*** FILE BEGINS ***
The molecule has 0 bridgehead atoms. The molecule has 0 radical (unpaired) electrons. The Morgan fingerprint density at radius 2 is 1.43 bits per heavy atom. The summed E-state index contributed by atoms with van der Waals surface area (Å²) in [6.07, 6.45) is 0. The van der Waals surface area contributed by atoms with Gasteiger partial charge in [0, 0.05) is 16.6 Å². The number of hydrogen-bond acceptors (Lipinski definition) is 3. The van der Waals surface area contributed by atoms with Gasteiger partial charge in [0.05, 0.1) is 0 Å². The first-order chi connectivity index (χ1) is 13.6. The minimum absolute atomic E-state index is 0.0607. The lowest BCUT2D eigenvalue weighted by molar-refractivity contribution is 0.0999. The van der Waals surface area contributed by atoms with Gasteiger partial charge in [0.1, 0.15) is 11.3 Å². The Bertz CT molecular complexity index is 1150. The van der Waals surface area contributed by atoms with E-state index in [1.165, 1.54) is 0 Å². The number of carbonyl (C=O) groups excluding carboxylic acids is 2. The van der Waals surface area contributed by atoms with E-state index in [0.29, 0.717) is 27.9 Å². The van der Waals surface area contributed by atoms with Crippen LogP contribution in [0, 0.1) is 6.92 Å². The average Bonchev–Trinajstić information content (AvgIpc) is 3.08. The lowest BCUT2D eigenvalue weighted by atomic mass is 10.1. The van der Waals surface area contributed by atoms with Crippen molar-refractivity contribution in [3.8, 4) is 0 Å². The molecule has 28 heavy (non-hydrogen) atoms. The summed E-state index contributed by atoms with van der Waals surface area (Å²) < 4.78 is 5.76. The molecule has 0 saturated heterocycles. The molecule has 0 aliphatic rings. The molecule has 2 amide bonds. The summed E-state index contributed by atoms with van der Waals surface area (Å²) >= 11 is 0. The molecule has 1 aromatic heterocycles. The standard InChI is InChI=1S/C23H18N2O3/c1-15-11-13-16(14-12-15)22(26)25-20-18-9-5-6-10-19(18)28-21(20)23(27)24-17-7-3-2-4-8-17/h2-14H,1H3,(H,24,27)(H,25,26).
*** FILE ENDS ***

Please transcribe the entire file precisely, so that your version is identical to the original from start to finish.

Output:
The molecule has 0 bridgehead atoms. The molecule has 0 radical (unpaired) electrons. The Morgan fingerprint density at radius 2 is 1.43 bits per heavy atom. The summed E-state index contributed by atoms with van der Waals surface area (Å²) in [6.07, 6.45) is 0. The van der Waals surface area contributed by atoms with Gasteiger partial charge in [0, 0.05) is 16.6 Å². The number of hydrogen-bond acceptors (Lipinski definition) is 3. The van der Waals surface area contributed by atoms with Gasteiger partial charge in [0.05, 0.1) is 0 Å². The first-order chi connectivity index (χ1) is 13.6. The minimum absolute atomic E-state index is 0.0607. The lowest BCUT2D eigenvalue weighted by molar-refractivity contribution is 0.0999. The van der Waals surface area contributed by atoms with Gasteiger partial charge in [0.1, 0.15) is 11.3 Å². The Bertz CT molecular complexity index is 1150. The van der Waals surface area contributed by atoms with E-state index in [1.165, 1.54) is 0 Å². The number of carbonyl (C=O) groups excluding carboxylic acids is 2. The van der Waals surface area contributed by atoms with E-state index in [0.29, 0.717) is 27.9 Å². The van der Waals surface area contributed by atoms with Crippen LogP contribution in [0, 0.1) is 6.92 Å². The average Bonchev–Trinajstić information content (AvgIpc) is 3.08. The lowest BCUT2D eigenvalue weighted by atomic mass is 10.1. The van der Waals surface area contributed by atoms with Crippen molar-refractivity contribution in [3.8, 4) is 0 Å². The molecule has 28 heavy (non-hydrogen) atoms. The summed E-state index contributed by atoms with van der Waals surface area (Å²) < 4.78 is 5.76. The molecule has 0 saturated heterocycles. The molecule has 0 aliphatic rings. The molecule has 2 amide bonds. The summed E-state index contributed by atoms with van der Waals surface area (Å²) >= 11 is 0. The molecule has 1 aromatic heterocycles. The standard InChI is InChI=1S/C23H18N2O3/c1-15-11-13-16(14-12-15)22(26)25-20-18-9-5-6-10-19(18)28-21(20)23(27)24-17-7-3-2-4-8-17/h2-14H,1H3,(H,24,27)(H,25,26).